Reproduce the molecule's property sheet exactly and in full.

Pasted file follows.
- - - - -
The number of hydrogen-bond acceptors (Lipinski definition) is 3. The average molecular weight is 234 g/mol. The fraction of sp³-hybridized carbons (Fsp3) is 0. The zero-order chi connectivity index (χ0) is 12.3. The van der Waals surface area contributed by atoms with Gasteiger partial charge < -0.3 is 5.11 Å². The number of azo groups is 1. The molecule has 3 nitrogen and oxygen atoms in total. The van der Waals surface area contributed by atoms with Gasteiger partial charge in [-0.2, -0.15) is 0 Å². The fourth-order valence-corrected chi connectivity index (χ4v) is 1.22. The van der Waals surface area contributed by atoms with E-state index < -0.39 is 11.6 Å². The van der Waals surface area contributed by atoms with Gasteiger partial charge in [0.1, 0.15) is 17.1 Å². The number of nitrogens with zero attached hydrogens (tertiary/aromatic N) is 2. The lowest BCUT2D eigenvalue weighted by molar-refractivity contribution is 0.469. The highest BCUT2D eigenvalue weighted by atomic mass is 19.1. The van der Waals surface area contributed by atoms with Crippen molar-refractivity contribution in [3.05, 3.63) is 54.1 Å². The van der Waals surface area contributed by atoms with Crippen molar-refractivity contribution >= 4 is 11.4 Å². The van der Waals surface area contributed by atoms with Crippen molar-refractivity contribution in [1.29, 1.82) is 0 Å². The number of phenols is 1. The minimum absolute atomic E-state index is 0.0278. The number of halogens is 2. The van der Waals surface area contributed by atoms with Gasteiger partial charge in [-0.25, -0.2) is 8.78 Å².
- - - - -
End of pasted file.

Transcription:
The number of hydrogen-bond acceptors (Lipinski definition) is 3. The average molecular weight is 234 g/mol. The fraction of sp³-hybridized carbons (Fsp3) is 0. The zero-order chi connectivity index (χ0) is 12.3. The van der Waals surface area contributed by atoms with Gasteiger partial charge < -0.3 is 5.11 Å². The number of azo groups is 1. The molecule has 3 nitrogen and oxygen atoms in total. The van der Waals surface area contributed by atoms with Gasteiger partial charge in [-0.2, -0.15) is 0 Å². The fourth-order valence-corrected chi connectivity index (χ4v) is 1.22. The van der Waals surface area contributed by atoms with E-state index < -0.39 is 11.6 Å². The van der Waals surface area contributed by atoms with Gasteiger partial charge in [0.1, 0.15) is 17.1 Å². The number of nitrogens with zero attached hydrogens (tertiary/aromatic N) is 2. The lowest BCUT2D eigenvalue weighted by molar-refractivity contribution is 0.469. The highest BCUT2D eigenvalue weighted by atomic mass is 19.1. The van der Waals surface area contributed by atoms with Crippen molar-refractivity contribution in [3.05, 3.63) is 54.1 Å². The van der Waals surface area contributed by atoms with Crippen molar-refractivity contribution >= 4 is 11.4 Å². The van der Waals surface area contributed by atoms with Crippen molar-refractivity contribution in [1.29, 1.82) is 0 Å². The number of phenols is 1. The minimum absolute atomic E-state index is 0.0278. The number of halogens is 2. The van der Waals surface area contributed by atoms with Gasteiger partial charge in [-0.25, -0.2) is 8.78 Å².